At last. The Committee of Vice Chancellors and Principals has this week sent to the Secretary of State for Education and Employment its proposals for a single quality assurance agency for higher education.
These outline proposals have the essential characteristics of a system capable of improving quality in higher education: internal subject/programme review, regular institutional audit and an agency which is not owned and controlled by those who distribute the money. They also have the characteristics required for public credibility: the proposed agency will not be the secret enclave of the institutions or the funders but an independent agency with representation from Government, funding councils, professional associations and others. Its reports are to be publicly available. The proposed agency's remit is to run wider than those activities funded by the funding councils. It is expected to grapple with the vexed question of standards. And perhaps most important it is expected to be up and running by the beginning of 1997: a much more business-like timetable than that proposed by the Higher Education Funding Council for England.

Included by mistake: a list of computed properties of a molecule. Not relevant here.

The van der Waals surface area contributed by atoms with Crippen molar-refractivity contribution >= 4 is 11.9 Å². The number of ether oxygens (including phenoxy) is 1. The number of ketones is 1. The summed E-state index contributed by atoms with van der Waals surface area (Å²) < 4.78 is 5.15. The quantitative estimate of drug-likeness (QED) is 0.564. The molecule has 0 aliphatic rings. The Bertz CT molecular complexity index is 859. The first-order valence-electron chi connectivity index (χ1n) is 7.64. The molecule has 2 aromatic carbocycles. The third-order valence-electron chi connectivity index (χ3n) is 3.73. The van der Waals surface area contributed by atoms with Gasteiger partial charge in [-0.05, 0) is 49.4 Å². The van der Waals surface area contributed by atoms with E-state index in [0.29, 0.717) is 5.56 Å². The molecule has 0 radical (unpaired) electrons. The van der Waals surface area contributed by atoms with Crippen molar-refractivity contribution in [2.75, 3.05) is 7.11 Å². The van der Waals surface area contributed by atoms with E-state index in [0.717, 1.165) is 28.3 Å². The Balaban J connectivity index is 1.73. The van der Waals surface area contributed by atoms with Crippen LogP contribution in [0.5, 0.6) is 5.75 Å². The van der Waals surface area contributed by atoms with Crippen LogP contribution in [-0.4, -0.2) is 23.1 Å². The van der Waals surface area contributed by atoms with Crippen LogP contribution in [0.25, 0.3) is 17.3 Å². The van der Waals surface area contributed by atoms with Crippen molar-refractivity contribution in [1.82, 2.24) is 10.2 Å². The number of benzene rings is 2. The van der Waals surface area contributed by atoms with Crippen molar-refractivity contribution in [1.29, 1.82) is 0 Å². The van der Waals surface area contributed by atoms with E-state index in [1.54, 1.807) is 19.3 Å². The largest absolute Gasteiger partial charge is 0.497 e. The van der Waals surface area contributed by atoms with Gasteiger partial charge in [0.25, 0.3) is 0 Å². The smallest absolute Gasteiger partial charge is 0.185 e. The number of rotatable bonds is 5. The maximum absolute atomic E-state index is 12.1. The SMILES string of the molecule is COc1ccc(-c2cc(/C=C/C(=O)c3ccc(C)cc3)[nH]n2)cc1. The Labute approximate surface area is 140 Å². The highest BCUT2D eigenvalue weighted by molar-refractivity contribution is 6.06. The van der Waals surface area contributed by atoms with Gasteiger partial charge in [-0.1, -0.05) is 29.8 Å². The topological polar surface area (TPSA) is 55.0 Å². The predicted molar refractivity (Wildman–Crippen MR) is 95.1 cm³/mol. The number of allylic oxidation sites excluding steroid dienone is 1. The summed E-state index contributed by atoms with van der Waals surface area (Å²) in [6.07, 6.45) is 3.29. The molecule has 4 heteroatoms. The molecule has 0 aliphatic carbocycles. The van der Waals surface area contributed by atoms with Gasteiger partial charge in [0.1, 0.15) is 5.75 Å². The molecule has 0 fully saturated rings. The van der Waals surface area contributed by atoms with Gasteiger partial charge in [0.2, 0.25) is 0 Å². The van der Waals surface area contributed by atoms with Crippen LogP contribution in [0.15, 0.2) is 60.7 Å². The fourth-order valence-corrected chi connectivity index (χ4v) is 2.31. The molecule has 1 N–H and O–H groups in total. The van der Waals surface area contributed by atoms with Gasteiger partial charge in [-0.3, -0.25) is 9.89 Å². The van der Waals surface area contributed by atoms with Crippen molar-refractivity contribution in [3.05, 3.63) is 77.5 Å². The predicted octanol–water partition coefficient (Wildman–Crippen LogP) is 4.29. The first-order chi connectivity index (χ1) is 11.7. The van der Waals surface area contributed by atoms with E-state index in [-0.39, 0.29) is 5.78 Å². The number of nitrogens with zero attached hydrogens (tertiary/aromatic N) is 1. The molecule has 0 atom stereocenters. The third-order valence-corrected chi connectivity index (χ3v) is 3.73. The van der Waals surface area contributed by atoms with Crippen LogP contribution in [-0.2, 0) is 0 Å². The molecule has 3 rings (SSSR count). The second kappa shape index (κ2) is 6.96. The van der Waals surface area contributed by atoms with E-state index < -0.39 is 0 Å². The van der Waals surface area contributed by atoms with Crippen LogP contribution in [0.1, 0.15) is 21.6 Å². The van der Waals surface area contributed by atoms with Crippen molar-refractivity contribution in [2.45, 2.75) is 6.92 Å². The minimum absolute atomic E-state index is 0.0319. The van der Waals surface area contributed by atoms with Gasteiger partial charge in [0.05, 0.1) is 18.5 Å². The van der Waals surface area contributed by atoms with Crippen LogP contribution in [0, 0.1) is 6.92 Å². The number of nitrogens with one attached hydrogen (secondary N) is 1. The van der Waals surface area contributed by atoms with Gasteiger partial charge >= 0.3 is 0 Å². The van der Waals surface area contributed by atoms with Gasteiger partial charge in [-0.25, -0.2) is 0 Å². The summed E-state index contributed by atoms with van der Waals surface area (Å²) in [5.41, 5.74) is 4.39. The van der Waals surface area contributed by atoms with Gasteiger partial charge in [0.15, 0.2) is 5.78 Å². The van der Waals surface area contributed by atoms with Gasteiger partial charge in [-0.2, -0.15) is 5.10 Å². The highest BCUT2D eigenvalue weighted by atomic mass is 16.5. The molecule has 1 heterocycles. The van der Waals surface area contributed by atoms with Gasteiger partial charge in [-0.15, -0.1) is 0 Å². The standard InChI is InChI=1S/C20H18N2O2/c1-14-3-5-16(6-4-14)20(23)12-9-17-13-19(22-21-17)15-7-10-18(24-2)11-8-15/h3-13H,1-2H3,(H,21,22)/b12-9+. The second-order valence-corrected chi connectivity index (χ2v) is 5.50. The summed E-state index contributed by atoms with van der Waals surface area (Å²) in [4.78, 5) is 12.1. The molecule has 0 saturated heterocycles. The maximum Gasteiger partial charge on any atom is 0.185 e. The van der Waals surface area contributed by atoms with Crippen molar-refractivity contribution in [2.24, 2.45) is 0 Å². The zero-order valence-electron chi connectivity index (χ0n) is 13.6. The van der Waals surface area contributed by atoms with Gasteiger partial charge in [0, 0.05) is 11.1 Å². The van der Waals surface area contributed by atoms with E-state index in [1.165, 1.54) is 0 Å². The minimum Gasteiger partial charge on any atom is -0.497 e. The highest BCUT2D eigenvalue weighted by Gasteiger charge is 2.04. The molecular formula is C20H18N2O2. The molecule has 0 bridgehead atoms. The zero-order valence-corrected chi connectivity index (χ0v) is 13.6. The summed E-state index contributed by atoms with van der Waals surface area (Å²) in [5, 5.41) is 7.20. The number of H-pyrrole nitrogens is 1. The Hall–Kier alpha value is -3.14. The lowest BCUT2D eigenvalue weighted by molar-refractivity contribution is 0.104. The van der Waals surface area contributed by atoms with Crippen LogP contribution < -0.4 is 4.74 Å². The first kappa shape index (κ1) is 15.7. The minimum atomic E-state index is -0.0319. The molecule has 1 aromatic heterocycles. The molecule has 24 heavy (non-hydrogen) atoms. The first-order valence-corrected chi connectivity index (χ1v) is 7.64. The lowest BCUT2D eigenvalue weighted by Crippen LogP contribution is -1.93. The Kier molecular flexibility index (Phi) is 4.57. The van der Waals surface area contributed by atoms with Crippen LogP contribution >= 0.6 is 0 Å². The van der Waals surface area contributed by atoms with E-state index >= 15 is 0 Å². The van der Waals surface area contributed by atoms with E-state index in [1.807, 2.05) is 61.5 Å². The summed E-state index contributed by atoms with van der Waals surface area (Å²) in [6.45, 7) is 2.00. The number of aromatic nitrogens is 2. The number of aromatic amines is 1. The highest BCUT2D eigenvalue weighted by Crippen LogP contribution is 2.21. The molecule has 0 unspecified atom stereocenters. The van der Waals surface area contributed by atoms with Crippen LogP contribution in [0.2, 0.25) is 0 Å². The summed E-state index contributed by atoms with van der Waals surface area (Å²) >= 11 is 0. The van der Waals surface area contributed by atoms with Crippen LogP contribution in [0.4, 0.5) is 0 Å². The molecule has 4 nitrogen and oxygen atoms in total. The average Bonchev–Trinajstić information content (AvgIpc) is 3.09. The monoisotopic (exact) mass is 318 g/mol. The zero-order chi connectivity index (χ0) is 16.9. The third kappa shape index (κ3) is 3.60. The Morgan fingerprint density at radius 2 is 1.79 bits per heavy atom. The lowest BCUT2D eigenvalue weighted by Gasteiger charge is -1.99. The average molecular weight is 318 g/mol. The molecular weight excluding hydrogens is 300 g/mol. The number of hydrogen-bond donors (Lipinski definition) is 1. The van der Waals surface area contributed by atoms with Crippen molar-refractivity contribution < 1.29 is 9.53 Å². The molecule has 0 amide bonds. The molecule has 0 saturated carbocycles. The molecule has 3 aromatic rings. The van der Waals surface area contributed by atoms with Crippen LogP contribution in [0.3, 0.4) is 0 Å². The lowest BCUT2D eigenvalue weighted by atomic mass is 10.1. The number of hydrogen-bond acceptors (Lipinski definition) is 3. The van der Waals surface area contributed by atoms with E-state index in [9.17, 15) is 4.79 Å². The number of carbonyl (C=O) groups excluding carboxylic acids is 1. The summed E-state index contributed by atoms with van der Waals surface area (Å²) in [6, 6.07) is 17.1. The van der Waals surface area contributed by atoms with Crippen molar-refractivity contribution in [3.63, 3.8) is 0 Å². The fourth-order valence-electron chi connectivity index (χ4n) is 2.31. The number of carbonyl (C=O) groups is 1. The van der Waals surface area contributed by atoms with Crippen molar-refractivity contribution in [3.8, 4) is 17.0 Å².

It has taken an unconscionably long time but it seems that the CVCP has now woken up to its responsibility to fight for the universities' freedom from detailed government control. Now that it has taken the initiative there will be much work to be done. There is, for example, nothing in this week's proposals about who should pay for the new agency nor who should appoint its chairman and members and, though there are expressions of hope that the agency may become United Kingdom wide, the planning for such integration has a long way to go.
It will be for the incoming CVCP chairman, Gareth Roberts, to drive forward the planning. The group he is establishing is large and may therefore be unwieldy. It includes, doubtless for diplomatic reasons, those who have had such difficulty in recent months reaching this week's position. He will need to be firm if the work begun this week is to be brought to a satisfactory conclusion. At least the initiative is now in the right hands.